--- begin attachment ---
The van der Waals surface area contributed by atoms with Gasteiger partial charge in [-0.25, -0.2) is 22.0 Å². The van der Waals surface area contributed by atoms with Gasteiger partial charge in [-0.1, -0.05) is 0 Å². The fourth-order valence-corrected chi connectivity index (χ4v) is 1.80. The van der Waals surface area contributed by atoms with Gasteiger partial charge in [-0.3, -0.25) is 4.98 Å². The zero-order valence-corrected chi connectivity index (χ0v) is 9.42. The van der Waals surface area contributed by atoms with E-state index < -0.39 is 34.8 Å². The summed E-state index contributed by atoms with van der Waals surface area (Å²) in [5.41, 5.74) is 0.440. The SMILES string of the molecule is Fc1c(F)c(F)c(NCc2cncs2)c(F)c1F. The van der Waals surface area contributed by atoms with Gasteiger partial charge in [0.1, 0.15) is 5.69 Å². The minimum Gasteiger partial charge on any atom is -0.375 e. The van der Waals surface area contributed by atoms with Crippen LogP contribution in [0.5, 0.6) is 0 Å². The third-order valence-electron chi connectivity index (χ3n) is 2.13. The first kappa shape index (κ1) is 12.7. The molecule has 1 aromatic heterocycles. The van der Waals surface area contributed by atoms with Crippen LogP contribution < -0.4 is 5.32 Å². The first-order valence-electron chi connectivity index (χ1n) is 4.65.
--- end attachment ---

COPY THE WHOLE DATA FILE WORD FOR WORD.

The van der Waals surface area contributed by atoms with Gasteiger partial charge in [-0.25, -0.2) is 22.0 Å². The van der Waals surface area contributed by atoms with Gasteiger partial charge in [-0.1, -0.05) is 0 Å². The fourth-order valence-corrected chi connectivity index (χ4v) is 1.80. The van der Waals surface area contributed by atoms with Gasteiger partial charge in [-0.3, -0.25) is 4.98 Å². The zero-order valence-corrected chi connectivity index (χ0v) is 9.42. The van der Waals surface area contributed by atoms with E-state index < -0.39 is 34.8 Å². The summed E-state index contributed by atoms with van der Waals surface area (Å²) in [5.41, 5.74) is 0.440. The SMILES string of the molecule is Fc1c(F)c(F)c(NCc2cncs2)c(F)c1F. The van der Waals surface area contributed by atoms with Gasteiger partial charge in [0.1, 0.15) is 5.69 Å². The minimum Gasteiger partial charge on any atom is -0.375 e. The van der Waals surface area contributed by atoms with Crippen LogP contribution in [0.5, 0.6) is 0 Å². The third-order valence-electron chi connectivity index (χ3n) is 2.13. The first kappa shape index (κ1) is 12.7. The molecule has 1 aromatic heterocycles. The van der Waals surface area contributed by atoms with Crippen LogP contribution < -0.4 is 5.32 Å². The first-order valence-electron chi connectivity index (χ1n) is 4.65.